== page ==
With and Without a Plan: Play and the Paintings of Elizabeth McIntosh
For a long time, Elizabeth McIntosh began her paintings without a plan. In fact, she was against plans. To start a canvas, she might paint the whole ground cornflower blue or pewter or flamingo; maybe she would divide the panel in sections or devise some other compositional structure; then she’d make a few marks on top. From there, “it was call and response,” she says. A mark, a gesture, a shape might cause her to paint something out or cover something else over, or add something new. Each move was a reply to the last, and in that way, the painting was like a “long conversation,” she says, recorded by the canvas.
Around 2011, after working in this way for nearly a decade, the Vancouver-based painter found herself toying with more direct references. She might sample the stripes from the subject’s shirt in a Picasso painting, for example, or some detail from a work by Matisse that she found interesting. She could use these excerpts, she found, to propel her painting forward. A few years earlier, around 2007, she had discovered a series of "Modernist art" sticker books, which she purchased for her children from museum shops. The books exploded famous paintings into small fragments to be recombined. The best one, she says, is still the first one she ever bought – the one on Paul Klee. It took her years to realize that this new development in her art practice and the sticker books employed quite similar manoeuvres.
As McIntosh followed this new tack, her references grew more specific and more prominent. In 2014, she presented an exhibition at Diaz Contemporary in Toronto titled Fairy Bread. About half the show consisted of these remixed and remodelled quotations from the High Modernists, while the other half was small gestural panels following her usual method. It confused her, she says. “I thought: ‘What’s going on? Am I going to be a different kind of artist now?’” The new direction required preparation and groundwork – a plan – against the exploratory, free-jazz ethic critical to her art making until then.
A residency and show in New York followed, and she flipped between modes. She learned that a process involving both planning and improvisation was not only possible, but also productive. It is how she works today. Compositions begin in Photoshop, where elements – including art-historical passages she has archived, her own drawings and doodles – are collaged. This is where some of the conversation happens now. Even as she translates the flat digital file into paint on the canvas, her surprise doesn’t dissipate. There are still a thousand choices to be made: Should she use a ground that is opaque or translucent? Should her brush marks show or be hidden? Maybe she should let this part dry first, or maybe she should scrape back this bit before it dries. There are so many different ways to paint an image, she says.
The National Gallery of Canada owns two paintings by McIntosh. Her 2005 Untitled (With Round Feet) is a field of conjoined triangles, like one of Buckminster Fuller’s geodesic domes a bit malformed, rendered in mostly greyish-blues. At the bottom, the illusion is disrupted by a solid black bar on top of four circular knobs. She imagines these round feet as maybe those of furniture, or possibly her own sticking out from beneath a canvas she is carrying (a reading which both complicates the painting’s abstract bona fides and emphasizes the sense of humour she sees in her art). It is also a good example of her earlier method.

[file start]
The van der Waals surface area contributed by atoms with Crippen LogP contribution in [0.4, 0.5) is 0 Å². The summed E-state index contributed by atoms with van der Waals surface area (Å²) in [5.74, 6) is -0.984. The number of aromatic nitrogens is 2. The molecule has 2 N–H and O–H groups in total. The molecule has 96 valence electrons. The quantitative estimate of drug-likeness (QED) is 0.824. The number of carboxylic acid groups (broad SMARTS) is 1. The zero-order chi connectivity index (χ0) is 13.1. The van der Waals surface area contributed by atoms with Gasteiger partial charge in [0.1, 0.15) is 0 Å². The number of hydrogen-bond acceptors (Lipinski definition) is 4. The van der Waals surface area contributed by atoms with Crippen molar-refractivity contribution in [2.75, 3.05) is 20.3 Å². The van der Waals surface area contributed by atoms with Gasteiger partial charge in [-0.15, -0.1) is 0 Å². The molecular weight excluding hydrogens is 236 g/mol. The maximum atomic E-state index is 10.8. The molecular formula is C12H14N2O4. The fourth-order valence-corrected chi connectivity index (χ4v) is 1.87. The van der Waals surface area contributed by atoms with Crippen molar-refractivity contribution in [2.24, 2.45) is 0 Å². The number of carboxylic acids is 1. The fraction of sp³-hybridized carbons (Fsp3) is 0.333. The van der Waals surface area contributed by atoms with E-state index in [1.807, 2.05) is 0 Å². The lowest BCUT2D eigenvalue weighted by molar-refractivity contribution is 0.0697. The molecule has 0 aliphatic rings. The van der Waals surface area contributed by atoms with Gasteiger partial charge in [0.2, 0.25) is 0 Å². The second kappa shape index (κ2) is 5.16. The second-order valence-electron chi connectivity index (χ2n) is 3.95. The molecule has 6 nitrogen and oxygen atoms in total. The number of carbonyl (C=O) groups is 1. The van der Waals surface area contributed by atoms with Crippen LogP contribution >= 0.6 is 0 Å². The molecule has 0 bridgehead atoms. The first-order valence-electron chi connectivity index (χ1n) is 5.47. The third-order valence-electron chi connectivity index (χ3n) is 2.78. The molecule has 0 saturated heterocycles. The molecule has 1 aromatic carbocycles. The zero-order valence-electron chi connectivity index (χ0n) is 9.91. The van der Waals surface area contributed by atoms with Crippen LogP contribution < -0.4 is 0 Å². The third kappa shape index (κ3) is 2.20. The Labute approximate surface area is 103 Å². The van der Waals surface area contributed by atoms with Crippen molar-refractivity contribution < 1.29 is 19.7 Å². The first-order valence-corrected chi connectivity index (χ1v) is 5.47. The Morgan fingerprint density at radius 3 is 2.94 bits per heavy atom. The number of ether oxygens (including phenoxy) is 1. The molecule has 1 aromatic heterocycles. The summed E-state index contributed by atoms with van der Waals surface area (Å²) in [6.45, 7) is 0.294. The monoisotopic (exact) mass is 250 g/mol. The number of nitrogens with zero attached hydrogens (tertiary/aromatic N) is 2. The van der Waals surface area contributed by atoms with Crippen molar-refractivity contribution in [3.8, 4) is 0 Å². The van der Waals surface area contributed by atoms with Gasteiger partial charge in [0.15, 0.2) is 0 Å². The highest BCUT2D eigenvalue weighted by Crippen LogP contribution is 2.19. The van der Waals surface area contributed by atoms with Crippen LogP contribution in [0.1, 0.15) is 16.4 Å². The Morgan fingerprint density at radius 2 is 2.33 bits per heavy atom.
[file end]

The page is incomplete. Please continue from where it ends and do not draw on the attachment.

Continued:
Corsage (2017), acquired last year and currently on view, is more in line with how she works nowadays. On top of a buttery yellow ground, fingers of red branch across a milky surface like the network of fine veins in a bloodshot eye or a lava flow streaming downhill, things either very small or very large. She herself compares it to the growth of lichen on rock or a landmass seen from an aerial view. The pattern was borrowed from a painting by a well-known French artist in the early to mid-20th century. She prefers not to divulge exact sources because the information tends to mire readings, as viewers become overly concerned what she is trying to communicate invoking such-and-such a painting. “It’s not appropriation art,” she says; it is just a “weird shape” she found interesting.
The critic Mitch Speed said that for McIntosh, painting is thinking. The writer and curator Monika Szewczyk likened her to a musician improvising (which is a word McIntosh herself uses to explain what she does). Another understanding of McIntosh’s art practice might be this: painting is play. “If it’s not that, I wouldn’t want to bother,” the artist says. “There are really nice moments when you get really engaged with the paint and you sort of abandon your thoughts and you’re just being carried away, seeing in what ways you can finesse something.”
The type of play McIntosh exercises is an exuberant exploration of possibility. She wants to see the different ways all the building blocks fit together – and she is always adding more blocks: geometrics, gestures, art-historical clippings. Over the past few years, figurative elements have featured prominently. It is a sensibility shared by the High Modernists as well as the child busy with their sticker book. “There has to be a surprise,” McIntosh says, “a level of the unknown, some discovery involved that just sort of takes me out of the mundane aspects of everyday life.”
The play she describes has transformative, almost subversive power. And she has played in that manner going on two decades — with or without the plan.
Elizabeth McIntosh's Corsage is on view in the Rennie Gallery, B204, of the National Gallery of Canada. Share this article and subscribe to our newsletters to stay up-to-date on the latest articles, Gallery exhibitions, news and events, and to learn more about art in Canada.